* Cinematographer Michael Chapman, whose previous work included Taxi Driver (1976) and Raging Bull (1980). His future DOP work would include the iconic music video for Michael Jackson: Bad (1987), Kindergarten Cop (1990) and Primal Fear (1996).

* Film editor Bud Molin, who began in television, on shows like the iconic I Love Lucy (1953-1957), moved on to film (including all of the Reiner/Martin collaborations), and worked up until the 1990s. The final film Molin edited was Reiner’s suspense/thriller spoof Fatal Instinct (1993).

* Legendary composer Miklos Rozsa. Like Edith Head, Rozsa worked on films such as Double Indemnity and Lost Weekend (1945), before revisiting them nearly forty years later for Dead Men Don’t Wear Plaid (and sadly, like Head, this film would be his last). Highlights of Rosza’s 45-year career included composing the scores for nearly 100 films, including three for which he won Academy Awards: Spellbound (1945), A Double Life (1947) and Ben-Hur (1959).


There are countless magnificently seamless clip integration highlights in Dead Men Don’t Wear Plaid. I’ll run through just a few of them:

* Martin fills in for Stanwyck:

Classic film lovers will be familiar with the famous scene in Double Indemnity when Fred MacMurray’s Walter surreptitiously meets up with Barbara Stanwyck’s Phyllis at the supermarket. Here, the Double Indemnity set is recreated (right down to the baby food packs), and Martin’s Rigby is costumed identical to Stanwyck’s Phyllis. The integration of old and new footage is just wonderful. From behind, it’s the real Stanwyck, and then we see Martin dressed as her in the close-ups.


* The Cary Grant scene: Rigby (via voice-over) tells us that he’s being tailed by a ‘handsome guy in a grey pinstripe’ at a train station. Mr Handsome turns out to be Cary Grant (from 1941’s Suspicion), and the two have a conversation. The whole scene is just so beautifully executed. If a viewer wasn’t aware that the two actors’ lines were filmed over forty years apart, it would be hard to even notice anything ‘strange’ was up.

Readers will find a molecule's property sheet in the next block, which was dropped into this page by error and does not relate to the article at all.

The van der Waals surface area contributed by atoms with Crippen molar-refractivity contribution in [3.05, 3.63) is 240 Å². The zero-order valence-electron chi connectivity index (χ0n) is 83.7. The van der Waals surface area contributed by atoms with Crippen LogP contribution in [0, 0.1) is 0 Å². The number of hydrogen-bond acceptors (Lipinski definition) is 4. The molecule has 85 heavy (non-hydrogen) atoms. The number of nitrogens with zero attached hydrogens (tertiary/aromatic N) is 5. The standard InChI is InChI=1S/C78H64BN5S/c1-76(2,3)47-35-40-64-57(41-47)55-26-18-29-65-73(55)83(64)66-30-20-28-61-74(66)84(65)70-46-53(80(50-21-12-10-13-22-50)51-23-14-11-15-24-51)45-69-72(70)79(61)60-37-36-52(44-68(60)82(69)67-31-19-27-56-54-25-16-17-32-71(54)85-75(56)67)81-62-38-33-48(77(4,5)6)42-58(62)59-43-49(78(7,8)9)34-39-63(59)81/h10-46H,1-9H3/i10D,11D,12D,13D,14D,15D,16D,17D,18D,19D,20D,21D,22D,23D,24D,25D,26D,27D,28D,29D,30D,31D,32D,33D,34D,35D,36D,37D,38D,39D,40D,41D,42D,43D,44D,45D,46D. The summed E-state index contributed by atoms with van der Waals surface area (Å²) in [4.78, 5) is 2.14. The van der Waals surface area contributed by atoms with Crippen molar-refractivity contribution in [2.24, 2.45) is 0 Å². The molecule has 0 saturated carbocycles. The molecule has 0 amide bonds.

* The Veronica Lake scene: Like to two scenes above, Rigby has a seamlessly smooth conversation with a Golden Age actor. By the clever use of a body double to portray Lake’s character from behind, along with the creation of identical sets, we truly believe Rigby has crashed a dinner party at Lake’s character’s house, and has whisked her away for a private conversation.



The fabulously witty script has countless highlights. Particularly clever script elements include:

* An in-joke where Rigby calls Field Marshall VonKluck (played by Carl Reiner himself) a jerk. It’s a cute reference to their previous collaboration on The Jerk.

* When Charles Laughton’s dishevelled character asks Rigby ‘You know who I could be?’, and Rigby’s deadpan reply is ‘The Hunchback of Notre Dame’ – a reference to a role Laughton played a decade prior to his one in this stock footage.

* The ‘cleaning lady joke’ payoff: this is one of dozens of times where a throwaway line from one of the original clips is integrated into Rigby’s storyline – to tremendous effect.

* And possibly the best of all: an ongoing gag in which Rigby berates Humphrey Bogart (in various scenes using clips from multiple Bogart films) for not wearing a tie. It’s the joke that keeps on giving, both in the dialogue and the visual jokes.



One of the loveliest things about this delicious film is that while it spoofs and parodies the detective and film noir genres, it does so lovingly and with reverence. Nothing is mean-spirited. It’s a genuine homage to the earlier genres, and is executed with respect.

This film is a gift to all lovers of the Golden Age of Hollywood. If you haven’t seen the film yet, I urge you to seek it out. And if, like myself, you love the work of Carl Reiner, I recommend that you follow him on Twitter. At the time of writing, Mr Reiner is 94 and a half years old, and his daily tweets (on everything from the entertainment business, to stories about his best mate Mel Brooks or his son Rob, to current US politics) are a real treat.

Lisa Malouf – follow Lisa on Twitter here: @lisamalouf